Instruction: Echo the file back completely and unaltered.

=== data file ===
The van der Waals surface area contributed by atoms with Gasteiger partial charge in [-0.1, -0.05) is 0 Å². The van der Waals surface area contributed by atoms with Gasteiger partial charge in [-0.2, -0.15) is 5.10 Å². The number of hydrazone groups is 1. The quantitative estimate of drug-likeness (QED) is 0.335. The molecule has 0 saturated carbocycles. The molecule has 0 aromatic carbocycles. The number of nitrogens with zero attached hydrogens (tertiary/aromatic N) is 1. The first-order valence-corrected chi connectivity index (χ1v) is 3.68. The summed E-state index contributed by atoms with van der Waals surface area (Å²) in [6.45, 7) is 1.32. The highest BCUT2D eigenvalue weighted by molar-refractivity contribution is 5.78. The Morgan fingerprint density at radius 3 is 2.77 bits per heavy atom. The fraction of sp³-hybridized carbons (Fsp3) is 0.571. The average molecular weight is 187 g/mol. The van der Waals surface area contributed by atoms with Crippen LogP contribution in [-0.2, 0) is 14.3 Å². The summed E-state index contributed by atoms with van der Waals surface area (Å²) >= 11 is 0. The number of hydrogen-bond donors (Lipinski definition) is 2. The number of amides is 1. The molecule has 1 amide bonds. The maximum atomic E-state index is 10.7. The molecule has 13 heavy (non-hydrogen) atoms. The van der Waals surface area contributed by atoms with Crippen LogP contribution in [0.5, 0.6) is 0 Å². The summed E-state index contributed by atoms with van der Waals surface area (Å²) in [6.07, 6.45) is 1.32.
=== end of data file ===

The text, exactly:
The van der Waals surface area contributed by atoms with Gasteiger partial charge in [-0.1, -0.05) is 0 Å². The van der Waals surface area contributed by atoms with Gasteiger partial charge in [-0.2, -0.15) is 5.10 Å². The number of hydrazone groups is 1. The quantitative estimate of drug-likeness (QED) is 0.335. The molecule has 0 saturated carbocycles. The molecule has 0 aromatic carbocycles. The number of nitrogens with zero attached hydrogens (tertiary/aromatic N) is 1. The first-order valence-corrected chi connectivity index (χ1v) is 3.68. The summed E-state index contributed by atoms with van der Waals surface area (Å²) in [6.45, 7) is 1.32. The highest BCUT2D eigenvalue weighted by molar-refractivity contribution is 5.78. The Morgan fingerprint density at radius 3 is 2.77 bits per heavy atom. The fraction of sp³-hybridized carbons (Fsp3) is 0.571. The average molecular weight is 187 g/mol. The van der Waals surface area contributed by atoms with Crippen LogP contribution in [-0.2, 0) is 14.3 Å². The summed E-state index contributed by atoms with van der Waals surface area (Å²) >= 11 is 0. The number of hydrogen-bond donors (Lipinski definition) is 2. The number of amides is 1. The molecule has 1 amide bonds. The maximum atomic E-state index is 10.7. The molecule has 13 heavy (non-hydrogen) atoms. The van der Waals surface area contributed by atoms with Crippen LogP contribution in [0.5, 0.6) is 0 Å². The summed E-state index contributed by atoms with van der Waals surface area (Å²) in [6.07, 6.45) is 1.32.